NEW DELHI/MUMBAI—India’s oil demand growth is set to overtake China by mid-2020s, priming the country for more refinery investment but making it more vulnerable to supply disruption in the Middle East, the International Energy Agency (IEA) said on Jan. 10.
India’s oil demand is expected to reach 6 million barrels per day (bbl/d) by 2024 from 4.4 million bbl/d in 2017, but its domestic production is expected to rise only marginally, making the country more reliant on crude imports and more vulnerable to supply disruption in the Middle East, the agency said.
China’s demand growth is likely to be slightly lower than that of India by the mid-2020s, as per IEA’s China estimates given in November, but the gap would slowly become bigger thereafter.
“Indian economy is and will become even more exposed to risks of supply disruptions, geopolitical uncertainties and the volatility of oil prices,” the IEA said in a report on India’s energy policies.
Brent crude prices topped $70 a barrel on rising geopolitical tensions in the Middle East, putting pressure on emerging markets such as India. Like the rest of Asia, India is highly dependent on Middle East oil supplies with Iraq being its largest crude supplier.
India, which ranks No. 3 in terms of global oil consumption after China and the United States, ships in over 80% of its oil needs, of which 65% is from the Middle East through the Strait of Hormuz, the IEA said.
The IEA, which coordinates release of strategic petroleum reserves (SPR) among developed countries in times of emergency, said it is important for India to expand its reserves.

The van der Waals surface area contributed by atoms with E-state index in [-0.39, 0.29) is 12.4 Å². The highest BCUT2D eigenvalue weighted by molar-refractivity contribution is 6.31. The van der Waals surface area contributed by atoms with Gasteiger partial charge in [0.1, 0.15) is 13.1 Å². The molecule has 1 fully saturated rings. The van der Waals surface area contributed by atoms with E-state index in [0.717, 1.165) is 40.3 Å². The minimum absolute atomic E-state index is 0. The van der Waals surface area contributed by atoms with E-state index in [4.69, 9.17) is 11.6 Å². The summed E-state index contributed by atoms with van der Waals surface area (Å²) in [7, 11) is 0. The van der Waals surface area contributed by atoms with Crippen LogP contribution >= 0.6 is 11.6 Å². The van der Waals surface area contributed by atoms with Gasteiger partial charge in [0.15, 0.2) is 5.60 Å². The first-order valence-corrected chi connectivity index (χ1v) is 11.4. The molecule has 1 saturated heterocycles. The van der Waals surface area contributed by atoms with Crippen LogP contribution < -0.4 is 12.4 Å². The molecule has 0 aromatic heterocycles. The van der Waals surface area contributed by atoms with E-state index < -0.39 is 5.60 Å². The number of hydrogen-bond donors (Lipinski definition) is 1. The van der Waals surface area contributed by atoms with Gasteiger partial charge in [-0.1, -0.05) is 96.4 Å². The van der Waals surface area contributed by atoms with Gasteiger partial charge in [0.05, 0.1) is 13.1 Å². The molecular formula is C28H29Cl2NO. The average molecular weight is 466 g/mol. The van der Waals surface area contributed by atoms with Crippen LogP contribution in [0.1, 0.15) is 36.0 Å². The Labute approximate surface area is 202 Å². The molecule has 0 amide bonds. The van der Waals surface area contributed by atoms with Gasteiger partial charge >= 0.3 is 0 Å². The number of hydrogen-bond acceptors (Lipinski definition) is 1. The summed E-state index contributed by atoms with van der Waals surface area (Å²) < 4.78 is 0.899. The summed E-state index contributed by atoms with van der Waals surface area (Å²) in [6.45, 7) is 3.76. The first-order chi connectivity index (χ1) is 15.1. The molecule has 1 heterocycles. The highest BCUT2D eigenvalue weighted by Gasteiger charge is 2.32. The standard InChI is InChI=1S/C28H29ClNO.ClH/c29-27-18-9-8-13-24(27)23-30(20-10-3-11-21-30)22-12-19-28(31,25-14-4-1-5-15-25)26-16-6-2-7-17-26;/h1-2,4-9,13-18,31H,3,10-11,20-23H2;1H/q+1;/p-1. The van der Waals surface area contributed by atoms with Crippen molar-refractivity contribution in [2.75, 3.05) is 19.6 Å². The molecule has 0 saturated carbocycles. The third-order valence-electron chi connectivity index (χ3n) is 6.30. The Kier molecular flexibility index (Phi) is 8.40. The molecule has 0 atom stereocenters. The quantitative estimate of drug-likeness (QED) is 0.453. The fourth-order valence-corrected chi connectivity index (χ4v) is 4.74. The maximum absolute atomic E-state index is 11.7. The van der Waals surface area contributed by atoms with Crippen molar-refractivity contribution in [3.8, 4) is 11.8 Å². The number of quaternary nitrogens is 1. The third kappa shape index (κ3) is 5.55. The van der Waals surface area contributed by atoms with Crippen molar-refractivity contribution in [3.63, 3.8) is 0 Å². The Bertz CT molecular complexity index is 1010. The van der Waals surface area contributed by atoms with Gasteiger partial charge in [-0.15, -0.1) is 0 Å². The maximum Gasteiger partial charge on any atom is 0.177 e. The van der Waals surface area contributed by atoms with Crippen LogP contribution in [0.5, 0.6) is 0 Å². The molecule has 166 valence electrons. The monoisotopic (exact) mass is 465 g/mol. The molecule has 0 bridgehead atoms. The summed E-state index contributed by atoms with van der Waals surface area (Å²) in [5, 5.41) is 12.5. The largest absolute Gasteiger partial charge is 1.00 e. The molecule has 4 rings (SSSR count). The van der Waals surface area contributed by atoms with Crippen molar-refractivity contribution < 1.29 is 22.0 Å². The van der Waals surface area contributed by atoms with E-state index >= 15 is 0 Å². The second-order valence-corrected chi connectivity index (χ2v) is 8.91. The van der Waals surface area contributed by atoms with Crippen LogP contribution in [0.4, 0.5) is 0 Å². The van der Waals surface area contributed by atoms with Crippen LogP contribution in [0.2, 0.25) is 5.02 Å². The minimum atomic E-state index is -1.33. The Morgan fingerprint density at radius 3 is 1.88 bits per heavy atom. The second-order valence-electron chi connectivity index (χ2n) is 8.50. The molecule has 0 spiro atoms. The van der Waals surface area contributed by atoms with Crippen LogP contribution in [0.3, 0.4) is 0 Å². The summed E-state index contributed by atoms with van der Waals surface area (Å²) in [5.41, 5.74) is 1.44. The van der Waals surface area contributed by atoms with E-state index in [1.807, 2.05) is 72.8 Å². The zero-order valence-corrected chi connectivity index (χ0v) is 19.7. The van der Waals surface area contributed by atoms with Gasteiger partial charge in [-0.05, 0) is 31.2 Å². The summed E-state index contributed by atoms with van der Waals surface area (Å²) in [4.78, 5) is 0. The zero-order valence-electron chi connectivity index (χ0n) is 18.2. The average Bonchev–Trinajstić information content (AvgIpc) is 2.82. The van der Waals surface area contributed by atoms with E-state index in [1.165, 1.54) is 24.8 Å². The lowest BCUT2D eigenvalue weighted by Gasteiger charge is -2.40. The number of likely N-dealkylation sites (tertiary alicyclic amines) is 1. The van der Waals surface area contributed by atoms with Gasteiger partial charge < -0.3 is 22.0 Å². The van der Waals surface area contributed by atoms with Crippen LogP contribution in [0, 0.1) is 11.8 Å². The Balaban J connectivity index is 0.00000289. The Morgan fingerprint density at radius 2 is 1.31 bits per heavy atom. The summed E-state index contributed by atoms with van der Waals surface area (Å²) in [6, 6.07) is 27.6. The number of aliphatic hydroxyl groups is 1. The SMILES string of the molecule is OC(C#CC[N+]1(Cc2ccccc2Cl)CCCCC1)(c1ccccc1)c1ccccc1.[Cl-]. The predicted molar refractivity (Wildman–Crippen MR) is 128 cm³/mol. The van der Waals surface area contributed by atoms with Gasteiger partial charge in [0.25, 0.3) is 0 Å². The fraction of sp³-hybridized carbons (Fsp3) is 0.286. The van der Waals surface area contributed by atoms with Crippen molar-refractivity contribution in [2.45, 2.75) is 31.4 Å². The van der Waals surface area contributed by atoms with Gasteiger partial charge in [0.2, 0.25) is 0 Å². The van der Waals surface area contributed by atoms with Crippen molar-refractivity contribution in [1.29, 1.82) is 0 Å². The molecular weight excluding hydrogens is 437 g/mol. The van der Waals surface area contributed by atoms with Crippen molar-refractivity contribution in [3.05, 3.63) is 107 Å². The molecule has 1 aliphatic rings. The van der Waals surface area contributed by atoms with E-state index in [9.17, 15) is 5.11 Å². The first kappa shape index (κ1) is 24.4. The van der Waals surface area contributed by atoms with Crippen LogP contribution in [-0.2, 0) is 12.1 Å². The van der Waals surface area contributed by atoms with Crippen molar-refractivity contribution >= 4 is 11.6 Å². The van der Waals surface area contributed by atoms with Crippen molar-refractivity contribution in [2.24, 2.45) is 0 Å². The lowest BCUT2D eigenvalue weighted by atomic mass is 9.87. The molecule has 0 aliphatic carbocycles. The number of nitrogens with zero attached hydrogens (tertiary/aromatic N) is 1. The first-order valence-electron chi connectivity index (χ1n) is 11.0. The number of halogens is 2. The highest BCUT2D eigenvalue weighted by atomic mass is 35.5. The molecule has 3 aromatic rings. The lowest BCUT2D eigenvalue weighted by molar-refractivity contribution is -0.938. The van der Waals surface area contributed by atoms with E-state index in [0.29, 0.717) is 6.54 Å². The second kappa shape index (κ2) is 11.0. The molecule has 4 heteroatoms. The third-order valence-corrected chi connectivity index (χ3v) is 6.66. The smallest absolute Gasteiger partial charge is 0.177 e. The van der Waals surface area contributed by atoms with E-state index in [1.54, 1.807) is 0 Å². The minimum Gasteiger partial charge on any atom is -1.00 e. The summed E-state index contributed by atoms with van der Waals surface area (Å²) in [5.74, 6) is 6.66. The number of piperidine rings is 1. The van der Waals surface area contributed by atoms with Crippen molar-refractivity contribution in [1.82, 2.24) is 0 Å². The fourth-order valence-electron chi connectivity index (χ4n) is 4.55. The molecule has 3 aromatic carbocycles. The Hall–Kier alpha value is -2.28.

India is the world’s fourth-largest oil refiner and a net exporter of refined fuel, mainly gasoline and diesel.
India has drawn plans to lift its refining capacity to about 8 million bbl/d by 2025 from the current about 5 million bbl/d.
The IEA, however, forecasts India’s refining capacity to rise to 5.7 million bbl/d by 2024.
This would make “India a very attractive market for refinery investment,” IEA said.
Drawn to India’s higher fuel demand potential, global oil majors like Saudi Aramco, BP, Abu Dhabi National Oil Co and Total are looking at investing in India’s oil sector.
Saudi Aramco and ADNOC aim to own a 50% stake in a planned 1.2-million bbl/d refinery in western Maharashtra state, for which land is yet to be acquired.
Activist investor Elliott Management is seeking to break up Noble Energy's $5 billion sale to oil major Chevron, a Bloomberg reporter tweeted on Sept. 9.
Permian production continues its market domination.
Wilks Brothers, led by oil billionaires Dan and Farris Wilks, has been acquiring stakes in hard-hit U.S. service firms, previously making two bids for Calfrac's U.S. operations that were rejected.